PALM TREES IN THE SNOW by Gloria Maria Strassburger 5/27/2014

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Gloria Maria Strassburger

Co Host: Fernan Hernandez, author of The Cubans: Our Legacy in the United States: A collective biography

In the author’s words:

Havana, 1939—The glamorous capital city of an alluring Caribbean island, the year that Rolando Fernández and Ninina Perea meet and fall in love. Strassburger begins her story with her parents’ courtship in the golden years of pre-Castro Cuba. Her memoir recounts how her father’s mental collapse and the communist revolution of 1959 uprooted her privileged childhood, both physically and emotionally.

While providing substantial background on Fidel Castro’s political revolt, Strassburger focuses on her family’s experiences: The appropriation of their wealth and properties by the rebel regime. How families were torn apart as children were taken from their parents, forced to undergo communist indoctrination in Russia. Strassburger narrowly escaped such a fate through Operation Peter Pan, one of the largest political exoduses of children in history. Fearing for her future, her parents sent her out of Cuba—alone—in 1961. She relates the terror of being separated from her family and living in a foreign country without them.

With affecting detail, Strassburger depicts her family’s disintegration as her father spiraled into schizophrenia and communism forced them into exile. They left behind their loved ones, their homes, and their identities to face the hardships of a new life in the United States. Palm Trees in the Snow is a family’s story of love, sacrifice, and survival. It is the author’s tribute to a way of life lost forever and the embracing of a new one in America.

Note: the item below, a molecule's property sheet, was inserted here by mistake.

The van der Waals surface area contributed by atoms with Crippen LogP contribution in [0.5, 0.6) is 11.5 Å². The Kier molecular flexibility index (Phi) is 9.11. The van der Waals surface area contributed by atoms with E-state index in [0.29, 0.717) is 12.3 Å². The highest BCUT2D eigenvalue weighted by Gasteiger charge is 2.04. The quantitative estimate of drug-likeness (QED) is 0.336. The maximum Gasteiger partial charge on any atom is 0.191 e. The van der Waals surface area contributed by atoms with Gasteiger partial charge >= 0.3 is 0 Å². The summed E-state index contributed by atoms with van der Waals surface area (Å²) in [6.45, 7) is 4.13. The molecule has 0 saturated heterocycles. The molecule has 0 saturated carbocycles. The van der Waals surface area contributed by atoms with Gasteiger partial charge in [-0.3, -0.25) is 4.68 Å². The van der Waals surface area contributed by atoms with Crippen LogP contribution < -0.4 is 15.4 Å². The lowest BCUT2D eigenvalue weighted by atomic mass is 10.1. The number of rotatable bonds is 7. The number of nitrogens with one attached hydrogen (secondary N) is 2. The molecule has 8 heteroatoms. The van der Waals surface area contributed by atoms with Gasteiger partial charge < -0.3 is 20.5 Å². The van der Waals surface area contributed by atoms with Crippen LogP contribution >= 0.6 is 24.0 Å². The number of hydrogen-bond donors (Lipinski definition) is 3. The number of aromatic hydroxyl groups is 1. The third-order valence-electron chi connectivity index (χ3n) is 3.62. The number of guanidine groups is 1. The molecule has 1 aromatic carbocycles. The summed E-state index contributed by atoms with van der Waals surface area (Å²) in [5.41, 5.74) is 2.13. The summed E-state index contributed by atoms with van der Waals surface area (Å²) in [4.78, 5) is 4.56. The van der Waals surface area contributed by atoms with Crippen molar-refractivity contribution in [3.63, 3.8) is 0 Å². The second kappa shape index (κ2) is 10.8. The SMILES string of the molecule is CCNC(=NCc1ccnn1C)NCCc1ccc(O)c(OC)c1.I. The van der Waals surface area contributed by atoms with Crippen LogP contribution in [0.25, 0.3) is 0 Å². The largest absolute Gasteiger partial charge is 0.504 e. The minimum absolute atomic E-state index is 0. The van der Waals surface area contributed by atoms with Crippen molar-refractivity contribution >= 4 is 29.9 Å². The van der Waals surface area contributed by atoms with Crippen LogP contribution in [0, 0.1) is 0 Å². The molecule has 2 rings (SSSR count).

Published by Cold River Studio
Nashville, Tennessee

 

Music by SugarCane Rush

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My Trip To Cuba with Professor Cecilia Rodriguez Milanes 1/13/2012

Cecilia Rodriguez Milanes

Cecilia Rodriguez Milanes is a professor of Latino/a literature and writing at the University of Central Florida in Orlando.  Professor Rodriguez Milanes recently visited Cuba, an Island that offers 5 star world class resorts, hires foreign Chefs from Canada, France and Italy to ensure that the meals will delight the almost 2 million yearly visitors, magnificent beaches, dancing, music, and historic views while their citizens live under strenuous laws that subordinate freedom of speech, freedom of the press. Cuba where government maintains complete control over all forms of mass media, including newspapers, radio and television, an Island where criticism of national leaders can lead to imprisonment and even death. There has always been a mystery surrounding this Caribbean Island and Cecilia will tell us stories as only she can about family, education , living conditions, food prices, access to electricity, water, gas, architecture, changes, progress, Etc.

If you have always wondered about Cuba and would like to know more about  the Island from someone who has been there recently or if you are curious about the present Cuba, this is the show for you. Open Mic the last half hour, call with your questions.

Cecilia’s is a accomplished writer as well, her short fiction has been anthologized in Iguana Dreams: New Latino Fiction. Did My Mama Like to Dance? and Other Stories about Mothers and Daughters, and in New World: Young Latino Writers. Her short story collection, Marielitos, Balseros and Other Exiles which was released in June 2009 and Everyday Chica among others.